It is not coincidence that adultery is one of the most often used metaphors in the Old Testament describing the unfaithfulness of Israel, sometimes in graphic, lurid detail. In fact, the entire prophetic book of Hosea is the account of Hosea’s marriage to his consistently unfaithful wife, a prostitute, and the parallel with unfaithful Israel. As faithful as Hosea was, his wife was all the more unfaithful, just like Israel who broke their covenant with the Lord. Therefore, the Seventh Commandment serves as a practical safeguard for the sanctity of marriage and its testimony. But while the Law can protect and guide, it cannot give new life or covenant renewal.
To unfaithful Israel, God spoke these words through the Prophet Jeremiah: “Behold, the days are coming, declares the LORD, when I will make a new covenant with the house of Israel and the house of Judah, not like the covenant that I made with their fathers on the day when I took them by the hand to bring them out of the land of Egypt, my covenant that they broke, though I was their husband, declares the LORD. For this is the covenant that I will make with the house of Israel after those days, declares the LORD: I will put my law within them, and I will write it on their hearts. And I will be their God, and they shall be my people. And no longer shall each one teach his neighbor and each his brother, saying, ‘Know the LORD,’ for they shall all know me, from the least of them to the greatest, declares the LORD. For I will forgive their iniquity, and I will remember their sin no more” (Jer. 31:31–34). The gospel according to Jeremiah is the New Covenant revealed in the sinless life, sacrificial death, and saving resurrection of Jesus Christ. The covenant that Israel broke is renewed by God in Christ, the faithful child of Israel. So it is for all who are children of God by his grace through faith in Christ.
Although you and I may never have committed adultery, we are all guilty of spiritual adultery. “None is righteous, no, not one; no one understands; no one seeks for God. All have turned aside; together they have become worthless; no one does good, not even one. …for all have sinned and fall short of the glory of God” (Rom. 3:10-12, 23). We have all broken covenant with God by thought, word, or deed. Left in our sin we are like Hosea’s wife, a worthless prostitute on the slave market of sin. But through the precious blood of our groom, we have been redeemed and our covenant of marriage renewed, and we see this beautifully depicted in the sacrament of the Lord’s Supper.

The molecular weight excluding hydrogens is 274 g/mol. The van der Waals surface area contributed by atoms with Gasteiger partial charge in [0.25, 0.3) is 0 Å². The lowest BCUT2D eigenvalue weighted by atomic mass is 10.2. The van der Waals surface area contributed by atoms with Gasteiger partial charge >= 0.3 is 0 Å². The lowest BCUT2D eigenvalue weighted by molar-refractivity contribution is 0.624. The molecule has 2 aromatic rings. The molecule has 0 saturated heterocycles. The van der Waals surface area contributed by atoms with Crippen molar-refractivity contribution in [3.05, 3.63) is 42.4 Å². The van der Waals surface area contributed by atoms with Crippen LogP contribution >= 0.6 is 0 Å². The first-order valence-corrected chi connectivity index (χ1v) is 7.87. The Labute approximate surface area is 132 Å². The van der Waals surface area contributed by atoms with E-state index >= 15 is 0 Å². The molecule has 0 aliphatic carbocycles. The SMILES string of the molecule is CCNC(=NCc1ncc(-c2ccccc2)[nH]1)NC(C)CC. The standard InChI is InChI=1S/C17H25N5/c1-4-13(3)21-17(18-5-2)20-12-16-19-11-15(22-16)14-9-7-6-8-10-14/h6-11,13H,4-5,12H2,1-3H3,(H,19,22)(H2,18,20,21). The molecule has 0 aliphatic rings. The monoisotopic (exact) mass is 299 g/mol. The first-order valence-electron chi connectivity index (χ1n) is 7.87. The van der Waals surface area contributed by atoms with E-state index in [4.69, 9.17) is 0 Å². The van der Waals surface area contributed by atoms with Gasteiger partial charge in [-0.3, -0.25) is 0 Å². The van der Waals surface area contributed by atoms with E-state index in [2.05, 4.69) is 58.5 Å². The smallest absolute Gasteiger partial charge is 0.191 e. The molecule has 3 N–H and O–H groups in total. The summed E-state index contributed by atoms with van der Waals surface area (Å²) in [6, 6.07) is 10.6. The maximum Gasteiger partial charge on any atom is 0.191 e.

Question 174 of the Westminster Larger Catechism asks, “What is required of them that receive the sacrament of the Lord’s Supper in the time of the administration of it?” To which is answered, “It is required of them that receive the sacrament of the Lord’s supper, that, during the time of the administration of it, with all holy reverence and attention they wait upon God in that ordinance, diligently observe the sacramental elements and actions, heedfully discern the Lord’s body, and affectionately meditate on his death and sufferings, and thereby stir up themselves to a vigorous exercise of their graces; in judging themselves, and sorrowing for sin; in earnest hungering and thirsting after Christ, feeding on him by faith, receiving of his fullness, trusting in his merits, rejoicing in his love, giving thanks for his grace; in renewing of their covenant with God, and love to all the saints.” In receiving the Lord’s Supper, we are not passive spectators but actively engage in this sacred meal. But it is to the last clause of that answer and a particular phrase that I want to draw your attention: “in renewing of their covenant with God.” In other words, the Lord’s Supper is a covenant renewal ceremony for covenant breakers like you and me.
The Lord’s Supper is a fitting time for spiritual adulterers to repent of their adultery, receive forgiveness, and renew their covenant with their always faithful Lord. Even the most faithful among us has been unfaithful to our Covenant-keeping God in thought, word, or deed (and likely all three). And yet, in his grace and mercy we see the gospel preached in the sacrament, leading us as spiritual adulterers by the grace of his Holy Spirit to renew our covenant with him.
Amidst us our Beloved stands,
and bids us view his pierced hands;
points to the wounded feet and side,
blest emblems of the Crucified.
In renewing our covenant we are reminded that “if we are faithless, he remains faithful—for he cannot deny himself” (2 Tim 2:13).
What food luxurious loads the board,
when at his table sits the Lord!
The wine how rich, the bread how sweet,
when Jesus deigns the guests to meet!
For this reason, we receive the Lord’s Supper with a sense of expectation. There is a marriage feast to come where sin will be no more, and the bride of Christ will shine in the radiance of her righteous groom.
If now, with eyes defiled and dim,
we see the signs, but see not him;
O may his love the scales displace,
and bid us see him face to face!
Until then, “You shall not commit adultery,” in thought or deed. And let us rejoice in the covenant faithfulness of God revealed in our Lord Jesus Christ.
O glorious Bridegroom of our hearts,
your present smile a heav’n imparts!
O lift the veil, if veil there be,
let every saint your glory see!